If the majority of disc conditions are innocent and asymptomatic, then what is causing all this pain? Once again, there are varying theories, but the most accepted and logical states that ischemia is the likely culprit. Oxygen deprivation of the muscles, nerves and other spinal structures can create serious pain and spasms which will bring the strongest patient to their knees. Ischemia leaves almost no telltale evidence, unless the individually affected cells can be dissected and studied in the laboratory. Oxygen deprivation can be caused by many purely physical processes, but is far more often created by a psychosomatic pain syndrome. Psycho-emotional pain is completely real, physical, and universal. The only variables are the location, duration and severity of symptoms. For patients with severe psychosomatic back pain, there is little hope for a cure, since their true underlying causative condition has never been correctly diagnosed.

I have extensive experience with herniated discs. After all, I have 2 of them, myself. I was diagnosed with multiple disc injuries in my early twenties after suffering with severe back pain since the age of 16. After diagnosis, my symptoms worsened and began a battle to control my very life. I tried every conceivable traditional, alternative and complementary treatment for disc pain with extremely poor results. After suffering in agony for 18 years, I finally ended my back pain for good. Learning the true and actual facts about herniated discs was a huge contributor to my cure. Do the research for yourself and read the clinical studies. You will also see that there is little correlation between herniated discs and chronic back pain. For every patient with a painful herniated disc, there are 10 patients with disc herniations, yet no pain. Learn the truth and become free…PAIN FREE.

Detailed information on disc conditions can be found at my Herniated Disc Information Hub.

Sensei Adam Rostocki suffered with severe and debilitating misdiagnosed back pain for 18 years. Sensei has devoted his life to helping patients who can not find relief for their chronic pain. Sensei Rostocki is the author of “Cure Back Pain Forever” (ISBN 1-59971-997-5) as well as the interactive website, http://www.cure-back-pain.org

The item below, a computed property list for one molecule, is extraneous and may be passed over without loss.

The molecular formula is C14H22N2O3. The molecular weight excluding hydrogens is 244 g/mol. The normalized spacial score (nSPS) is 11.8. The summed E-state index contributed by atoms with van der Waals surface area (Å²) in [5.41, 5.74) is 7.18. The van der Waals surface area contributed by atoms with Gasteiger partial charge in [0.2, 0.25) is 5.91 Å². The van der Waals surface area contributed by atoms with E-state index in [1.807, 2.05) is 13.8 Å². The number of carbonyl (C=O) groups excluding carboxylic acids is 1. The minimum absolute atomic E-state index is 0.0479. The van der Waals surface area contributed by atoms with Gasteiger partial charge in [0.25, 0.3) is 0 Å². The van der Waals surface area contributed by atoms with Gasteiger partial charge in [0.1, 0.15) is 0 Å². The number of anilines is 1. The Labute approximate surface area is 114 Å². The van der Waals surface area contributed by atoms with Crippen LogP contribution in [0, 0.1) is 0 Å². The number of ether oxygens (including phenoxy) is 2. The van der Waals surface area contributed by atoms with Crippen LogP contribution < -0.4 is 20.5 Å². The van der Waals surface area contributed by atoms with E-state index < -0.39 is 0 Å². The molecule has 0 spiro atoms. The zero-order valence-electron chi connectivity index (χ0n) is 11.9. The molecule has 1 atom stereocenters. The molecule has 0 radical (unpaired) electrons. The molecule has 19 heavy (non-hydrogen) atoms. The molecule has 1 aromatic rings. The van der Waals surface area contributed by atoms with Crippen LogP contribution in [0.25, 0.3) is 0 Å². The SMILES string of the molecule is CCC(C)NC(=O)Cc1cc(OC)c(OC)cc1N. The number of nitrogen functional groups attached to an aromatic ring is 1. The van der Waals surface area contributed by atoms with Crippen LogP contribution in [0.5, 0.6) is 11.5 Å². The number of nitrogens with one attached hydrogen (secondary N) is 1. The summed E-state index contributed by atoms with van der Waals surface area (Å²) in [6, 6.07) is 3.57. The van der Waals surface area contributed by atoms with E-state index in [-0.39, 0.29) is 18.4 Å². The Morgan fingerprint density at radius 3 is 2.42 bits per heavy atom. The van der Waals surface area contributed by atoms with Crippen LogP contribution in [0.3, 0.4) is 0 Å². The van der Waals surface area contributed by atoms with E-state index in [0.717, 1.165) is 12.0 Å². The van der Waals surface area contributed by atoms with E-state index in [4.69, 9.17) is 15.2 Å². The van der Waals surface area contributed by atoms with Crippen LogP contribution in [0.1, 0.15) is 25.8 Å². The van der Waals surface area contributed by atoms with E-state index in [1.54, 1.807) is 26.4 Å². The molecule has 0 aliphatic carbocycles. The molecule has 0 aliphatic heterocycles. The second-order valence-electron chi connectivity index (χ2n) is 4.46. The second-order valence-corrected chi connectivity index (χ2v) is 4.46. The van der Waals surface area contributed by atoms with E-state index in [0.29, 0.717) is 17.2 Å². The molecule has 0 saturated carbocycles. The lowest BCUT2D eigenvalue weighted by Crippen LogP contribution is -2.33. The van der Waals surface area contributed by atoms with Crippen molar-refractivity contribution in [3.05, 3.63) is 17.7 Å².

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11 Ways To Prevent Upper Back Pain

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By Joshua Peruzzi

The stability of the upper back and limited movement in the thoracic spine make upper back pain less common than lower back pain. However, it can be debilitating when your upper back hurts. The common causes of this disorder are myofascial (muscular) pain and joint dysfunction.

You can prevent upper back pain by doing simple steps every day. These simple strategies require some adjustments in your day-to-day activities. A poor posture can weaken the muscles; strain your joints and ligaments. This will leave you with upper back pain. Primarily if you can maintain a good posture, you should be able to prevent your upper back from being injured.

You can follow 11 simple rules to prevent upper back pain

  1. If your job requires you to sit for a long time, make sure you take frequent breaks to stretch your back.
  2. If you are looking at documents, avoid looking upward, downward, or sideways which put a lot of strain on the upper back. Instead, hold the document and read in a way that you eye is parallel to the document.
  3. If you are using a computer keyboard, make sure that your arms are comfortable. Extending and raising your arms on the keyboard, which is placed too high can, strain the muscles of the upper back.
  4. As you are working on your desk, keep your arm close to your sides.
  5. When you lift heavy items, don’t twist your back.
  6. If you are breastfeeding, bring the baby close to your breast. Sit in an upright chair instead of a soft couch when you are nursing your child.
  7. Don’t slouch. Keep your body upright.
  8. Always warm up before exercise. Stretch your upper back so that your muscles do not become too tight during the workouts.
  9. Perform strengthening exercises for your upper back regularly.
  10. Avoid any activity that put repetitive stress on the upper back. If you can’t avoid it, wear protective supports and maintain good posture.
  11. If you are traveling in commercial vehicles, you may sit on a highly rounded seat. Use two pillows to support your back. Place one of them in the natural contour of your lower back. Place the other one in the gap left by the rounded seat behind your upper back. Make sure the pillows are placed in such a way that you can straighten up.

Are you having more upper back pain? Discover more tips on upper back pain treatment. Joshua Peruzzi writes for SolidBack.com and if you want to learn more about back pain relief, then wait no more and proceed to his web site now.